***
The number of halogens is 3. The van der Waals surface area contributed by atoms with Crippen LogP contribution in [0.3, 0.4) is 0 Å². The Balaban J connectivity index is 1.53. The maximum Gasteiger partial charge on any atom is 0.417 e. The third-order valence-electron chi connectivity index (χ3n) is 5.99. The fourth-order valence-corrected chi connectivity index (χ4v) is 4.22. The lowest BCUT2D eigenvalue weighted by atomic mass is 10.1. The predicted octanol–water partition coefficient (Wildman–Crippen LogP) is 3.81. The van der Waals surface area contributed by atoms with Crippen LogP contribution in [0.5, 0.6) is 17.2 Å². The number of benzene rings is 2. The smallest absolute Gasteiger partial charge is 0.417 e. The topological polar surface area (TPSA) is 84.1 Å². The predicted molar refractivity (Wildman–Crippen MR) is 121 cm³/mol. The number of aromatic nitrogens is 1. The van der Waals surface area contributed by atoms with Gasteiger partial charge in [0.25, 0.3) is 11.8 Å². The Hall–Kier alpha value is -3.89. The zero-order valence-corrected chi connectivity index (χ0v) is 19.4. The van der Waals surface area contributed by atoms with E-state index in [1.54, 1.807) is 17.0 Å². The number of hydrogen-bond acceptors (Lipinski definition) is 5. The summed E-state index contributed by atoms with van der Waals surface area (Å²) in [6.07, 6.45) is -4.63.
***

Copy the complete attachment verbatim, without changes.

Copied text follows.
The number of halogens is 3. The van der Waals surface area contributed by atoms with Crippen LogP contribution in [0.3, 0.4) is 0 Å². The Balaban J connectivity index is 1.53. The maximum Gasteiger partial charge on any atom is 0.417 e. The third-order valence-electron chi connectivity index (χ3n) is 5.99. The fourth-order valence-corrected chi connectivity index (χ4v) is 4.22. The lowest BCUT2D eigenvalue weighted by atomic mass is 10.1. The predicted octanol–water partition coefficient (Wildman–Crippen LogP) is 3.81. The van der Waals surface area contributed by atoms with Crippen LogP contribution in [0.5, 0.6) is 17.2 Å². The number of benzene rings is 2. The smallest absolute Gasteiger partial charge is 0.417 e. The topological polar surface area (TPSA) is 84.1 Å². The predicted molar refractivity (Wildman–Crippen MR) is 121 cm³/mol. The number of aromatic nitrogens is 1. The van der Waals surface area contributed by atoms with Gasteiger partial charge in [0.25, 0.3) is 11.8 Å². The Hall–Kier alpha value is -3.89. The zero-order valence-corrected chi connectivity index (χ0v) is 19.4. The van der Waals surface area contributed by atoms with E-state index in [1.54, 1.807) is 17.0 Å². The number of hydrogen-bond acceptors (Lipinski definition) is 5. The summed E-state index contributed by atoms with van der Waals surface area (Å²) in [6.07, 6.45) is -4.63.